Alan Pardew survived 'Judgment Saturday', but there remains much for the Newcastle manager to do to make his position safe.
For starters he still needs a Premier League win. To that end, trips to Stoke (next Monday) and Swansea (the following Saturday) could be decisive.
Despite the sackpardew.com paper aeroplanes grounded on the side of the St James' Park turf after Saturday's match, this brave fightback suggested Pardew still has the backing of his players.
Newcastle won 4-1 at the KC Stadium last season, that fateful day when Pardew head-butted David Meyler and sent the club into a downward spiral.
On Saturday, there was a show of desire - led by Cheick Tioté - and there was the emergence of a goalscorer in Papiss Cissé, whose two late goals (in the 73rd and 87th minute) salvaged the draw.
It was a justified point as Newcastle showed plenty of spirit to rally in the final 20 minutes after Hull had looked in a commanding position.
And it was Cissé's goals that ensured Pardew walked pitchside at quarter to seven on Saturday night with a renewed spring in his step.
"I didn't think I'd be playing," said Cissé, who has just returned from injury. "I started training on Tuesday.
"Then, on Friday, the gaffer said 'I think I'll put you on the bench. You look right and good'. Then I scored two goals."
Though the ticking time bomb around Pardew was defused for now, there remains great unrest around a club which becomes ever more volatile.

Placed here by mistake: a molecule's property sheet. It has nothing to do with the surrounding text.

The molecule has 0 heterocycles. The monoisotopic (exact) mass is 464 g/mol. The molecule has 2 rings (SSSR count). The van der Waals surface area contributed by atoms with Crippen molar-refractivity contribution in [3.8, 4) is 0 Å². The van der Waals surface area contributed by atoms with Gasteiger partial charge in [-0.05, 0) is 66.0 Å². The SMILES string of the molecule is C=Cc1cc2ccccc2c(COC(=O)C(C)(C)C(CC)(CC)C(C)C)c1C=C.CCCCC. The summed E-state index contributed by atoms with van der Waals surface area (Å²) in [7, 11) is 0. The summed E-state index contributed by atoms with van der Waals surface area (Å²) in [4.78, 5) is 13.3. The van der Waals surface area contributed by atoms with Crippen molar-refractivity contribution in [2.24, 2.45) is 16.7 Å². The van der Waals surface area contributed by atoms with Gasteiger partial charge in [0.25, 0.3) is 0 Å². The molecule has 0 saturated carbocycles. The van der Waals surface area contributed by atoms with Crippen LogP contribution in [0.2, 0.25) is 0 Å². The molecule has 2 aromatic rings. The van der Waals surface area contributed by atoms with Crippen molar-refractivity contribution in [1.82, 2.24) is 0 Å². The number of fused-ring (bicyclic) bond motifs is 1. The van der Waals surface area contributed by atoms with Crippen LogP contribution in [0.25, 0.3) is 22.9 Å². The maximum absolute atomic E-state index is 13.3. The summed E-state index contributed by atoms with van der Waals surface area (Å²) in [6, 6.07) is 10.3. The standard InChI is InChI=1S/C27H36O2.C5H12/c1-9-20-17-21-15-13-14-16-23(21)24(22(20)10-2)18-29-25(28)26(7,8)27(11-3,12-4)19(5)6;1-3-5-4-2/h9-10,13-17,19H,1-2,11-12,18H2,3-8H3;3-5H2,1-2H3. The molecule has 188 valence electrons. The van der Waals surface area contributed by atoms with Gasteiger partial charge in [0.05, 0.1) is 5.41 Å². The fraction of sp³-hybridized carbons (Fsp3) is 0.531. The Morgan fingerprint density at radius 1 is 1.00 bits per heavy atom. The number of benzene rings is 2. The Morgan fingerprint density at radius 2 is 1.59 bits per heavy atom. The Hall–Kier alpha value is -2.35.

At times it appears that any conversation the owner Mike Ashley has with random punters take on the status of unofficial club statements.
Ashley is said to have told a punter that Pardew would be safe. Then again he told Alan Shearer he would be in touch after hearing about his plans to get the club back in the Premier League.
That was in 2009. Shearer is still waiting.
On Wednesday, Pardew has the opportunity to reach the fourth round of the League Cup at Crystal Palace.
Don't sniff at that. During Ashley's seven-and-a-half year ownership, it is as far as Newcastle have gone in any domestic competition.
It also raises more potential controversy from which Newcastle rarely stray.
The club's stated philosophy now is that they do not see either the League Cup or FA Cup as important.
Palace may play a second string under Neil Warnock and Pardew is likely to rest half of his first team.
But losing to a bunch of reserves will still not be well received in the black-and-white areas of the North-east that crave a cup run to mirror what Sunderland did last season - even if there is no desire for one in the boardroom.
Whatever Pardew is or isn't, he fronted it out on Saturday.
He stood in the technical area, as he had promised his players and, even at 2-0 down, he did not hide or flinch.
At some point in the future that may mean something.
Newcastle were losing to two cracking second-half goals from Nikica Jelavic and Mohamed Diamé when Cissé came on to jeers.
That was in the 69th minute. By the 87th Cissé had struck twice. He also raised his shirt to reveal a T-shirt paying tribute to team-mate Jonas Gutierrez, who has revealed he is fighting cancer.
That the team now has a centre-forward suggests there may be a more sustainable change in form and foundation, but do not rush there. Newcastle are not out of the woods by any stretch of the imagination. © Independent News Service, London.